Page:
|Born||1966 (age 52–53)|
|Alma mater||Mansfield College, Oxford|
|Relatives||Sir Sidney Rowlatt (great grandfather)|
One of Rowlatt's first jobs in television was as an assistant producer on current affairs documentary Panorama, where, among many other stories, he worked on a programme which showed how Mercedes, Volkswagen and Volvo car dealers were fixing prices in Britain.
During his time on Channel 4 News, he was a passenger on the train involved in the Hatfield rail crash in 2000, reporting that he "watched the carriages skid and whip around on the gravel besides the track".
Justin Rowlatt became widely known in Britain when in 2006 he became Newsnight's "Ethical Man". On Rowlatt's first day at the programme, Peter Barron, the editor, challenged him and his family to spend a year trying to reduce their impact on the environment. It made him an "accidental green hero", according to The Guardian. In 2003, that paper had commissioned Leo Hickman to spend a year with his young family on a similar project, which resulted in a book entitled Life Stripped Bare: My Year Trying To Live Ethically. Hickman defined "ethical living" as "shorthand for seeing whether you can make changes to your lifestyle that lead to a more positive impact on the people and environment around you" and Rowlatt, who acknowledges his debt to Hickman (and to Lucy Siegle, author of Green Living in the Urban Jungle), continued in this vein, focusing on environmental impact, especially his carbon footprint  (rather than, say, labour rights). One of the "Ethical Man" advisors was Tim Jackson, the environmental economist, described as a "carbon guru"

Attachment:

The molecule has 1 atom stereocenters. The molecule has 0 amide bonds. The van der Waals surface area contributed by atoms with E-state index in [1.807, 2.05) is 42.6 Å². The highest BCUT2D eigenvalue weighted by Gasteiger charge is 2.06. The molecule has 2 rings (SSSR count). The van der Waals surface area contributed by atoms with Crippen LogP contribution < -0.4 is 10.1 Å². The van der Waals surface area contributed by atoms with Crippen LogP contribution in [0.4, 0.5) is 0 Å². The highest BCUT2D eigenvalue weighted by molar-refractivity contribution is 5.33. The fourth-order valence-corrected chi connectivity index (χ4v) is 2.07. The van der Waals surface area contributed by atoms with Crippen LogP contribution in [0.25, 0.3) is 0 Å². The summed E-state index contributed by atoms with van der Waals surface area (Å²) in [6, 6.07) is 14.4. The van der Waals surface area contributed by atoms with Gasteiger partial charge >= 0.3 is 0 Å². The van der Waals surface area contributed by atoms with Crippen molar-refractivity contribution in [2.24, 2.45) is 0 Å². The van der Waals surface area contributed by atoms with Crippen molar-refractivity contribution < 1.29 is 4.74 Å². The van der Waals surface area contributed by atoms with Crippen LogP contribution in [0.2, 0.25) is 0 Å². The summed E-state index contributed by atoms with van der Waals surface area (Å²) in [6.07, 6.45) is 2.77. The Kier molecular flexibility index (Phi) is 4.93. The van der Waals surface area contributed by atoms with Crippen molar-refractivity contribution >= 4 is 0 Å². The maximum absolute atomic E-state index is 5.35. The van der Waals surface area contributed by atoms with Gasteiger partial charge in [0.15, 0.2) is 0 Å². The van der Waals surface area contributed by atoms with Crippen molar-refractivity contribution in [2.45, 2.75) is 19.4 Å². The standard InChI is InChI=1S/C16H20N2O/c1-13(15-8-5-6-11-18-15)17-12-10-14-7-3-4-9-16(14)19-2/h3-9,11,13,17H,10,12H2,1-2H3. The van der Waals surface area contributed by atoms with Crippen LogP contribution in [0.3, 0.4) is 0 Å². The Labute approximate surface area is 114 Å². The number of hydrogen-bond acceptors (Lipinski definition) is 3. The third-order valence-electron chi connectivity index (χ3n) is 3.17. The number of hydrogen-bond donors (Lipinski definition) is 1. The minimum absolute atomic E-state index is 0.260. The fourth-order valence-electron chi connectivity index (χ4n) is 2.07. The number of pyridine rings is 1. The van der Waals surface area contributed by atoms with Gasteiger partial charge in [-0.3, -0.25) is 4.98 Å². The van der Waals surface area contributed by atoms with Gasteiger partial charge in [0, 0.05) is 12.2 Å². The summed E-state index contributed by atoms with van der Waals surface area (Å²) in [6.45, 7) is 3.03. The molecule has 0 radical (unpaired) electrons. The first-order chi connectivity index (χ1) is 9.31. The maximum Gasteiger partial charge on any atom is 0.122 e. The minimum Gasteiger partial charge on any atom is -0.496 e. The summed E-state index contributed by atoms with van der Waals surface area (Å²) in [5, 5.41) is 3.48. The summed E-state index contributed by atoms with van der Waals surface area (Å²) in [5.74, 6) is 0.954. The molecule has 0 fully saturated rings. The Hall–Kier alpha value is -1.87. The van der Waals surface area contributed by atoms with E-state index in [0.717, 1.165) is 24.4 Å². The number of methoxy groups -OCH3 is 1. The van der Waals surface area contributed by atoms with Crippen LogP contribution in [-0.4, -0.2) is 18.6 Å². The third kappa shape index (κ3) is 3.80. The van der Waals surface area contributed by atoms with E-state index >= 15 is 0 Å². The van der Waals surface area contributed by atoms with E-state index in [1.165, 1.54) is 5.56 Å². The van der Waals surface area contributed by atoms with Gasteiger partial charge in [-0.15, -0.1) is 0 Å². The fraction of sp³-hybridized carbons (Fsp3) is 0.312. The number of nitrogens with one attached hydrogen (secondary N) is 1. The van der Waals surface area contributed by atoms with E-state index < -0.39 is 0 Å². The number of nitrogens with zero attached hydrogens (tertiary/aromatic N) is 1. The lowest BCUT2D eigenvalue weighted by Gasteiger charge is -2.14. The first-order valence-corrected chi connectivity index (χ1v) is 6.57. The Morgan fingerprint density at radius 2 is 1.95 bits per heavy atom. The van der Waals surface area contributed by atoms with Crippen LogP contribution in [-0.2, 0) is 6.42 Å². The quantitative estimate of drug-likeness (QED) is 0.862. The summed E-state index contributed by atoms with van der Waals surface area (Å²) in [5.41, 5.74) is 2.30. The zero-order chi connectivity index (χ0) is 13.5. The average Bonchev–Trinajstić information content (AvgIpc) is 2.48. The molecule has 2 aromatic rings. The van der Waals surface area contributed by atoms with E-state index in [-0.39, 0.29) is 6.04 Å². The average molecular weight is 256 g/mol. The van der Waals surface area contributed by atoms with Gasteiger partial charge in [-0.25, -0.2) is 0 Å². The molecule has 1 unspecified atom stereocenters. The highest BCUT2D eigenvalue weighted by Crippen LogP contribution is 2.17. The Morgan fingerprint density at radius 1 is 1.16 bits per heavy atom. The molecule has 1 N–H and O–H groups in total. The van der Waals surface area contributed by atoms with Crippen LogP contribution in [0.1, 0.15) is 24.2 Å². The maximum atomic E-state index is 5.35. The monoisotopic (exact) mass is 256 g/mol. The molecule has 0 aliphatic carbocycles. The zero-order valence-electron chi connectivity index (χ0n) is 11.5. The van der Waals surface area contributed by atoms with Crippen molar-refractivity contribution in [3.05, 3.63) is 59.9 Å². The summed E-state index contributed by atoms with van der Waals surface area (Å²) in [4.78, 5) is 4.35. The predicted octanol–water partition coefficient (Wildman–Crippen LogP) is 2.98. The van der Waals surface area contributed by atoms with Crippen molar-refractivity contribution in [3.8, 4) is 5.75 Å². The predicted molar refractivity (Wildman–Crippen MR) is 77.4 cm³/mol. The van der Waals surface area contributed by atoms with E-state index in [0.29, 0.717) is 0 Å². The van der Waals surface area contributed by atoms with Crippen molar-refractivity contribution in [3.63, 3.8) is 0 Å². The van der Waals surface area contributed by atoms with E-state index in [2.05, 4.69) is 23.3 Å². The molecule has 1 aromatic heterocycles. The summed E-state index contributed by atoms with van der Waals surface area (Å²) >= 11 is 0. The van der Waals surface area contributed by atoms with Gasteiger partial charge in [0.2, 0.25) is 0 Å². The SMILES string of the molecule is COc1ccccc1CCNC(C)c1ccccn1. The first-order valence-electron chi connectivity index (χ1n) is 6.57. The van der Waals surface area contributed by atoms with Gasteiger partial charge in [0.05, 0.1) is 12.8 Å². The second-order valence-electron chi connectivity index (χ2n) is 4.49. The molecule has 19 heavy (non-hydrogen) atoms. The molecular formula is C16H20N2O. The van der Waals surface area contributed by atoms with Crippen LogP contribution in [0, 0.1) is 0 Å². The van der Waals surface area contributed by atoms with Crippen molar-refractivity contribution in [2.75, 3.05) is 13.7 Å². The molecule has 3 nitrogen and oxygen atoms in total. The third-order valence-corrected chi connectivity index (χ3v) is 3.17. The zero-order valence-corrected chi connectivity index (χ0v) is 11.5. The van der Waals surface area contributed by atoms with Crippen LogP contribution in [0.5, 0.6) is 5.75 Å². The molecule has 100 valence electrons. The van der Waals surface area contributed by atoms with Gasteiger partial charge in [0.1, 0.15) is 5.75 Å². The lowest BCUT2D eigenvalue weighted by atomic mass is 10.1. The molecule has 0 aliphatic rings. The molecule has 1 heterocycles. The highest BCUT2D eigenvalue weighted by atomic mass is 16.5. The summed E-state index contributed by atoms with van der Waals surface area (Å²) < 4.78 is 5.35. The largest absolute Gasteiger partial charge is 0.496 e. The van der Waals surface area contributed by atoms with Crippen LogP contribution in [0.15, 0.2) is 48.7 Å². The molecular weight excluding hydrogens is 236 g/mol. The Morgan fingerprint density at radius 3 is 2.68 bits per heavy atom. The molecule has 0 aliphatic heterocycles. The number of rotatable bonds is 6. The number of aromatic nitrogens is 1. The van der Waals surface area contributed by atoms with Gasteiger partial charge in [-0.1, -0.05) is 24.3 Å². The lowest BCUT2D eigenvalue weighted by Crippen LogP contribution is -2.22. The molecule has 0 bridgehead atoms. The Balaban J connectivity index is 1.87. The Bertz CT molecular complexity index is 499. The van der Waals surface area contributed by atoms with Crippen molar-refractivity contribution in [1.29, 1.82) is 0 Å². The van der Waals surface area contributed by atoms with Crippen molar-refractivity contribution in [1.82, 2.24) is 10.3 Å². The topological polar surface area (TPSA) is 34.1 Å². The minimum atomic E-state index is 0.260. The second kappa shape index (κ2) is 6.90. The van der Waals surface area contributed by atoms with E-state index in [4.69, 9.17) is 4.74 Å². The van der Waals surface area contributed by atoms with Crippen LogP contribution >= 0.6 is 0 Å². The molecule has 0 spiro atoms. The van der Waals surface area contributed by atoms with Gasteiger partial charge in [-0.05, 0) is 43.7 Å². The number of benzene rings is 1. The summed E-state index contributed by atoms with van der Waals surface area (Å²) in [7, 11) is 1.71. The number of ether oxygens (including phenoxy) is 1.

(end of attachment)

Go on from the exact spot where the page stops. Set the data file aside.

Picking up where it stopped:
The strand became popular, with Rowlatt reporting on global warming and environment issues across all BBC outlets. Panorama broadcast an Ethical Man special "Go Green or Else". In 2007 Rowlatt presented an hour-long prime-time programme exploring how the United States is engaging with the climate issue for BBC Two's This World, titled "Can Obama Save the Planet?".
Much of Rowlatt's career has focussed on current affairs and business and economic reporting. He was part of the original reporting team for BBC One's popular prime time factual programme, The One Show, "reporting on current affairs with flair". He was a relief presenter for BBC Breakfast in 2010 and for BBC Radio 4's PM programme in 2014. During his time as a Newsnight correspondent he caused a minor scandal when the President of Ukraine, Viktor Yanukovych, complained about his dress sense.
As the host of the World Service's occasional series Exchanges on the World Economy, Rowlatt has interviewed some of the most high-profile economists in the world, including Joseph Stiglitz and Nassim Taleb. He was the main presenter on the World Service's flagship business programme, Business Daily. He presented the Radio 4 popular science/economics strand "The Elements", which explored the role of the chemical elements in the world economy, and co-presented two series of the BBC Two personal finance programmes MoneyWatch. He presented the Business section of the Today Programme.
In 2008 Rowlatt became the first television journalist to interview a serving MI6 agent; the intelligence service was seeking to broaden its recruitment. Rowlatt says of his interviewing technique, "It wasn’t like a Paxman interview but I was trying to get under his skin a bit and understand what it was like to do his job." Under the hot camera lights, the agent's false moustache slipped from his lip. His technique evidently annoyed Sir Alan Sugar, the entrepreneur at the centre of The Apprentice, when Today arranged a tenth anniversary interview. Rowlatt asked him about bullying; Sugar objected, called him a "crap reporter", and walked out.